ItsOn is both a taunt to the wireless industry and a new brand to take note of.
The company has created cloud-based software that enables mobile service providers to extend some fascinating new features to subscribers. But while it’s working to strike deals with major carriers in the United States and abroad, it’s gone ahead and launched its own mobile service, Zact, which runs on the Sprint network.
The premise of Zact is that its plans are completely customizable and at any time. With a Zact app, a user can go in and dial up how many minutes she’d like—if she sees she’s nearing her limit—or dial back the amount of data she originally said she wanted, if she sees she’s not going to use most of it.
The dialing back doesn’t matter too much, though—if at the end of the month Zact sees you signed up for a bigger plan than you needed, it automatically adjusts it for you and the dollar difference is credited to your account. These aren’t rollover minutes; these are dollars—if you say you want $10 worth of minutes but wind up using $5 worth, you have a $5 credit going into the next month.
The Zact app also has a dashboard that’s key to the service’s other benefits.
First, though, it’s important to note that to use Zact you have to buy a phone with Zact software already installed on it (more on that later), but you don’t need your own plan. A family of four could buy four phones but all share from one plan. Or a small business owner could buy 50 phones, one for each of his drivers, say, and control everything about those phones’ service options from his own Zact phone.
For example, the business owner could choose a plan with 600 texts and allow each of his drivers a limit of 100 texts a months, as well as X number of minutes and maybe 2 or 10 or zero gigs of data.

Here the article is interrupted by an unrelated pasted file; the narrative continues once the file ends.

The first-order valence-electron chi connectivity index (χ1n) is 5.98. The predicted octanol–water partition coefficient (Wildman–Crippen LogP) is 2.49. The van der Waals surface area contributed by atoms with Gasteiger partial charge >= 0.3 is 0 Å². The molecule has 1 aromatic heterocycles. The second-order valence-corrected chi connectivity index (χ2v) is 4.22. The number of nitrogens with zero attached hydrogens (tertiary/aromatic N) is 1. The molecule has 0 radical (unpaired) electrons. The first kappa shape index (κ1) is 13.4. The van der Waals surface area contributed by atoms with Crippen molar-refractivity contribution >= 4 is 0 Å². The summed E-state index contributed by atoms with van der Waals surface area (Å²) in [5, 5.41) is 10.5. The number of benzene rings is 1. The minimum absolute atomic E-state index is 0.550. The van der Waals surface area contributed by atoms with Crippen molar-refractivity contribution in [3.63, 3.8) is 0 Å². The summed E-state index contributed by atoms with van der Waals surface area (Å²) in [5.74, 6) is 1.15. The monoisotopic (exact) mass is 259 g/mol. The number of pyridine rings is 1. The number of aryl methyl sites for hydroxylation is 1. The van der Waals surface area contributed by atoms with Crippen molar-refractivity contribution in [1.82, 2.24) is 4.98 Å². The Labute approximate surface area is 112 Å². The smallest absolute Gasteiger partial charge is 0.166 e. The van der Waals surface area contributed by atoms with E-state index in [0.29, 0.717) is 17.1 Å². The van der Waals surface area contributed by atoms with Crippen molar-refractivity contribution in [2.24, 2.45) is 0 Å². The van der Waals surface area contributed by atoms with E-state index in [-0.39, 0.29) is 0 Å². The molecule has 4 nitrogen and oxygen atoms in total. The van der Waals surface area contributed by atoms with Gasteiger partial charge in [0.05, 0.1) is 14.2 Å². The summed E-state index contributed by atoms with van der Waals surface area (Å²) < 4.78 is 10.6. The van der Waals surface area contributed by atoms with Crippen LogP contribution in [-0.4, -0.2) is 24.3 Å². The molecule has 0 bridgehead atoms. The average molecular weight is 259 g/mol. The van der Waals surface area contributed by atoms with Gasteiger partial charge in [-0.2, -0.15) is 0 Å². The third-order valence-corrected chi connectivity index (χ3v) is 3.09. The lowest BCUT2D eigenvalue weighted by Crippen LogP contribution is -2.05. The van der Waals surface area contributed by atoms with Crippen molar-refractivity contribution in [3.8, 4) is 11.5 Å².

The mom in the example family can likewise portion out minutes and text and data, as well remotely control the other devices, dictating, for instance, the hours when calls can be sent from her teenager’s phone—maybe not between 9 a.m. and 3 p.m. on weekdays, say, though her phone and her husband’s phone, as well as 911, would be exceptions to that rule. She can also choose which apps her kids’ devices can access, and when.
Only the “administrator,” the mom, in this case, has the ability to set controls and to decide who else can be an administrator.
Greg Raleigh, founder and CEO of ItsOn, said the company went through four beta trials, collecting user feedback, incorporating it into the product and then trialing it all over again over the course of two years.
“We think that what we have now is exactly what people really want,” Raleigh told eWEEK during a briefing last week.
“You can buy apps, or voice or email apps—and whichever email app you want to use. On Zact it costs $2.49 a month for all-you-can-eat mobile email. You create the plan that’s perfect for you,” said Raleigh.
ItsOn Launches Zact, a Customizable, Contract-Free Wireless Service
Raleigh is no stranger to the industry. In fact, much of it seems built on his back. He said that Long Term Evolution (LTE) is a direct result of some of the academic papers he wrote at Stanford University in the 1990s. Additionally, some of his early startup companies created the core technologies in WiFi and 4G, he said, and while at Qualcomm he created the Gobi modem, which enables connections between devices on 3G, 4G and LTE networks.
“It should be simple to add a device to the network. You should be able to share a service plan amongst phones. It should be intuitive to add services [such as international roaming] right on the phone,” said Raleigh. “We believe the world needs this.”
As of May 13, consumers can preorder Zact phones, which will begin shipping in June. For now, Zact is offering only two options—the Android-running LG Viper 4G LTE for $399 and the LG Optimus Elite for $199.
By the end of the summer, Raleigh expects three more manufacturers to be on board, and to have eight by the end of the year. (He wouldn’t say which ones.)
According to Nielsen Research, the average person in the United States spends $93 a month on wireless services and each month uses 644 voice minutes, sends 764 texts and uses 568MB of data. Were a Zact user to sign up for those amounts, said the company, the monthly bill would be approximately $37.
The minimum monthly ZACT bill is $4.99 per line, which a spokesperson said is what it costs ZACT to support the line.
Raleigh said he used to be a Verizon Wireless subscriber, but the phone was a business expense and he never looked at the bill. When he finally did, he saw that, given the features he’d added over time, it was $210 a month.
Now, he says, his bill is “about $33 to $35 a month.”